The average adolescent living in the United States is heavily exposed to alcohol brand references in popular music, according to a new study.
These branded references are most common in hip hop and R&B songs that are often associated with a luxury lifestyle characterized by degrading sexual activity, wealth, partying, violence and drug use, University of Pittsburgh researchers said.
The study analyzed 793 of the most popular songs in the youth market between 2005 and 2007. They found that about 25 percent of the songs that mention alcohol also mentioned brand names. This represented about 2.4 alcohol brand appearances per song-hour, the researchers said.
Since the average pre-teen and teenager is exposed to about 2.5 hours of pop music a day, young people's annual exposure to alcohol brand references in popular music is significant, the researchers said in a statement. Such frequent exposure could constitute a form of advertising and could contribute to an early "initiation and maintenance" of substance use among adolescents.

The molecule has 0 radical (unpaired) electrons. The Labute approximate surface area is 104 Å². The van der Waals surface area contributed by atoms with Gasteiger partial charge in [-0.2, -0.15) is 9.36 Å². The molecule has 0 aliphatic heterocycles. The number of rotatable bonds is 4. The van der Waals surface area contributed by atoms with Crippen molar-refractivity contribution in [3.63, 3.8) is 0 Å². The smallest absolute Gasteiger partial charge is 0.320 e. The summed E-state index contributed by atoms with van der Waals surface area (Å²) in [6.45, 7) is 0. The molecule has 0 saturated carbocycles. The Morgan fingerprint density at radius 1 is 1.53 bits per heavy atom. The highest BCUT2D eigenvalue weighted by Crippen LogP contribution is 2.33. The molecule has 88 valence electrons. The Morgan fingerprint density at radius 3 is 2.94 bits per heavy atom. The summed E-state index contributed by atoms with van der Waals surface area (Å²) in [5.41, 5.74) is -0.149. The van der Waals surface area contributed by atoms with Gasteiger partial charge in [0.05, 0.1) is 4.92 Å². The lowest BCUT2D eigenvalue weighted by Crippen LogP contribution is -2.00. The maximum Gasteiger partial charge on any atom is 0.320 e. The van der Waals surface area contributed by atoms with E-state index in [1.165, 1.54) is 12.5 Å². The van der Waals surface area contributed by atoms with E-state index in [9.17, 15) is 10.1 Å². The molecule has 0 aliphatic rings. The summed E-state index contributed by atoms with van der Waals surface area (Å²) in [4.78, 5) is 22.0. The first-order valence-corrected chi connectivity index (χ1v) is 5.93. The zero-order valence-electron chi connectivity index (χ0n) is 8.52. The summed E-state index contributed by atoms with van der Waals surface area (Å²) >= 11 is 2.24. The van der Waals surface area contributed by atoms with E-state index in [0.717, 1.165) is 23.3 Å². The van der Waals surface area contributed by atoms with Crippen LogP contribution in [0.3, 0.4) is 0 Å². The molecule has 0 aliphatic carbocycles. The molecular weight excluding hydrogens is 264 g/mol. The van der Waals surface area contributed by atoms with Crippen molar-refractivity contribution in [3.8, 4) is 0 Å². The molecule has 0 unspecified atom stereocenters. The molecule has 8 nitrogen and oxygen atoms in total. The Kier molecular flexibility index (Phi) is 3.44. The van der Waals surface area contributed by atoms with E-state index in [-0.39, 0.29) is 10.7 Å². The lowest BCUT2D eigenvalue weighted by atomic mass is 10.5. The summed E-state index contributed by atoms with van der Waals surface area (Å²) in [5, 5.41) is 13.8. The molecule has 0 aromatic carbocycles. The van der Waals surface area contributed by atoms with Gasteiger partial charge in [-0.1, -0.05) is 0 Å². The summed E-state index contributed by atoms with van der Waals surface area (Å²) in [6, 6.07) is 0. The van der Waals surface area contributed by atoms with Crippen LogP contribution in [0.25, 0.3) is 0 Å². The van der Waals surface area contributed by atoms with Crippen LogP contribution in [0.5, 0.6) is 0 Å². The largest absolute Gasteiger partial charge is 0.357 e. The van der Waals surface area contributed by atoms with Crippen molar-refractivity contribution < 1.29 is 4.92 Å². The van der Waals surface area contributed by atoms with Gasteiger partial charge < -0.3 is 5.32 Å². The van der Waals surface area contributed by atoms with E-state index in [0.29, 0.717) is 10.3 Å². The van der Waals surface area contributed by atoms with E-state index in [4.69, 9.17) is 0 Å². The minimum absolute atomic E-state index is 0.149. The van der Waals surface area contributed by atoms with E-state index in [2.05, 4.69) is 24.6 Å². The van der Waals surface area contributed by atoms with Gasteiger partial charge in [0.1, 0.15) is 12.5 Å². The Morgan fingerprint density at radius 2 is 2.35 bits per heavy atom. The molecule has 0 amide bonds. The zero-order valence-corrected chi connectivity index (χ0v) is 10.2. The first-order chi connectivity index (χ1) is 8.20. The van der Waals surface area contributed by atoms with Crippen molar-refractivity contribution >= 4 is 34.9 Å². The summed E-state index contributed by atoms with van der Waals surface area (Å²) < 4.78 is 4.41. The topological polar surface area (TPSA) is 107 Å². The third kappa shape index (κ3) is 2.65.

The researchers said that the high amount of alcohol references may have to do with the strong ties between the booze and music industries. For example, Seagram's owned Universal and Polygram between 1995 and 2001. Also, many popular hip hop artists have started their own alcohol brands.
Over the years, many alcohol companies have used rap musicians to hawk their products.
The alcohol industry trade group, the Distilled Spirits Council, has guidelines against marketing alcoholic products to audiences below the legal drinking age. But because rap music is popular among high school students, the researchers said that advertising campaigns that focus on hip hop artists may not be consistent with that guideline.
A full report on the study appears in the online edition of the journal Addiction.
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Many Rap Songs Advertise for Alcohol Industry
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